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Watts channels her inner struggling actress

Ellie Parker is who Naomi Watts would be if Watts weren't smarter or more famous. The actress might even argue that Ellie Parker is who she used to be, before David Lynch's 2001 ''Mulholland Dr." catapulted her to fame and into the paws of a certain CGI gorilla currently stomping through movie theaters. ''King Kong" may provide Watts with massive global stardom -- and she's good in it, too -- but ''Ellie Parker," made for 0.001 percent of the catering budget of ''Kong," proves she's one of the nerviest actresses around.

A few days in the life of a struggling Hollywood actress, ''Parker" is as indie as they come: shot on video, hand-held camerawork, found sound. Writer/director/costar Scott Coffey is an acting friend of Watts's who made a short version of this film around the time they both appeared in ''Mulholland"; a successful screening at Sundance gave him the momentum to turn it into a feature. Watts stuck around, and good thing she did.

''Parker" opens with an audition sequence reminiscent of the one that took ''Mulholland Dr." and Watts's career to an entirely new level, but here it's played for desperate film-biz comedy. Ellie channels her inner Scarlett for a bored young director named Smash, then jumps into her Honda and drives to the next tryout: just another actress barreling down the 405, singing along to Blondie and rehearsing a New Jersey junkie-whore accent.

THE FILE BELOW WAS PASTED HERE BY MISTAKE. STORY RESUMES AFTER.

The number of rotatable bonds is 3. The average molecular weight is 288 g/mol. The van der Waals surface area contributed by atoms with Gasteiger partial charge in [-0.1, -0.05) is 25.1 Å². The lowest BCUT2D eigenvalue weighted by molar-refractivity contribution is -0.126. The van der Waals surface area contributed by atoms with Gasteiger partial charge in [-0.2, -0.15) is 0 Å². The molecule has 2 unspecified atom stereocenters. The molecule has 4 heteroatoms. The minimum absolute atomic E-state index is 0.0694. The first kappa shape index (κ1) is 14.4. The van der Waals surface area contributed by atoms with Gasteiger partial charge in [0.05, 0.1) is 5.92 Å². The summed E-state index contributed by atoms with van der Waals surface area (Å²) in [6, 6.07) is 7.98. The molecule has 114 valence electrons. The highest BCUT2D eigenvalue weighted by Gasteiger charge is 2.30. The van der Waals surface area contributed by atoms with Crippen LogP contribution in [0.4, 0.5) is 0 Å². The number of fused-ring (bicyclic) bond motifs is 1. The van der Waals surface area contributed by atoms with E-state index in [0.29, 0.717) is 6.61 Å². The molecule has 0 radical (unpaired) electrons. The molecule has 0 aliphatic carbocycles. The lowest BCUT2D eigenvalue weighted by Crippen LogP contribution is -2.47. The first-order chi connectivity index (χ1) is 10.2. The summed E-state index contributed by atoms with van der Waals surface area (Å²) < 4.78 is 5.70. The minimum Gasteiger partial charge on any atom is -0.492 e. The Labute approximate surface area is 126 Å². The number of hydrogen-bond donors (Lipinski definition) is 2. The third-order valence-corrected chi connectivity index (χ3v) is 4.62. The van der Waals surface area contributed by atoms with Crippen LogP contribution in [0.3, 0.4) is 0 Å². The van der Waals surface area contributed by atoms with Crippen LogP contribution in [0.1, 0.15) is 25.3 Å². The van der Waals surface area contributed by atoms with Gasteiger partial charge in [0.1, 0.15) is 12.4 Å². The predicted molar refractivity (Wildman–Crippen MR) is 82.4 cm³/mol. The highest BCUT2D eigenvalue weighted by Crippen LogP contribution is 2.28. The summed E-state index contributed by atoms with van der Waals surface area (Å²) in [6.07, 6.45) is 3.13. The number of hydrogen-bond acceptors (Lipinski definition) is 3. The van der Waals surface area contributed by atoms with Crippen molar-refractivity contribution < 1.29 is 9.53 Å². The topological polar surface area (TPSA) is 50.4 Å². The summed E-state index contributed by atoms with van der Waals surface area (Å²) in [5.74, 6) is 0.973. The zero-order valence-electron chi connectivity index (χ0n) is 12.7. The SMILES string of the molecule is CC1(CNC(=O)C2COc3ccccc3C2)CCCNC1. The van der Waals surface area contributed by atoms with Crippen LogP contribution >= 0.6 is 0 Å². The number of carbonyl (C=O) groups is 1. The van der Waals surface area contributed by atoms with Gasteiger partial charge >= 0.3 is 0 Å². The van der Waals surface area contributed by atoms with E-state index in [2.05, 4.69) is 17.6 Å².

Ellie has a loser musician boyfriend (Mark Pellegrino, ''National Treasure") and a tart actress pal named Sam (Rebecca Rigg of TV's ''The Guardian") who's both savvier and less principled than her friend (she makes up childhood traumas for their method-acting class). A series of unfortunate events forces Ellie to confront her inner emptiness: ''I don't know who I am," she sighs with touching dim-bulb sincerity.

What she doesn't realize -- but what the film has great sport with -- is that no one here knows who they are. Lack of identity is the normal Hollywood state of being; that and a sense of biding time for the big role you haven't yet read for. Ellie's car gets rear-ended by a neurotic romantic interest named Chris (Coffey), and even he isn't sure whether he's gay or straight, a cinematographer or his own epileptic twin brother.

Chevy Chase turns up in a cameo as Ellie's agent, drolly rewriting the story of his recent marital breakup. Even stardom doesn't ease the pain; Ellie and Sam go to hear a band and who's onstage but Keanu Reeves, playing at being a grunge-rocker. They all live in a world of constant, nervous improv.

Eventually the energy of the original short runs out and the movie coasts on fumes, but it remains surprisingly enjoyable for all that. The industry in-jokes are wicked and the psychic weariness fully felt -- ''Parker" is made by people who know their business. That includes Watts, who jumps into her character's skin as if she were revisiting the old neighborhood. There's a frisky lack of vanity to her playing: Ellie makes dopey decisions, gets zonked on Vicodin, acts her little heart out (the joke is that she has talent), and at one point, for perfectly sane reasons, vomits blue. Then she heads for another audition, certain there's a role out there better than the one she's living.

Ty Burr can be reached at

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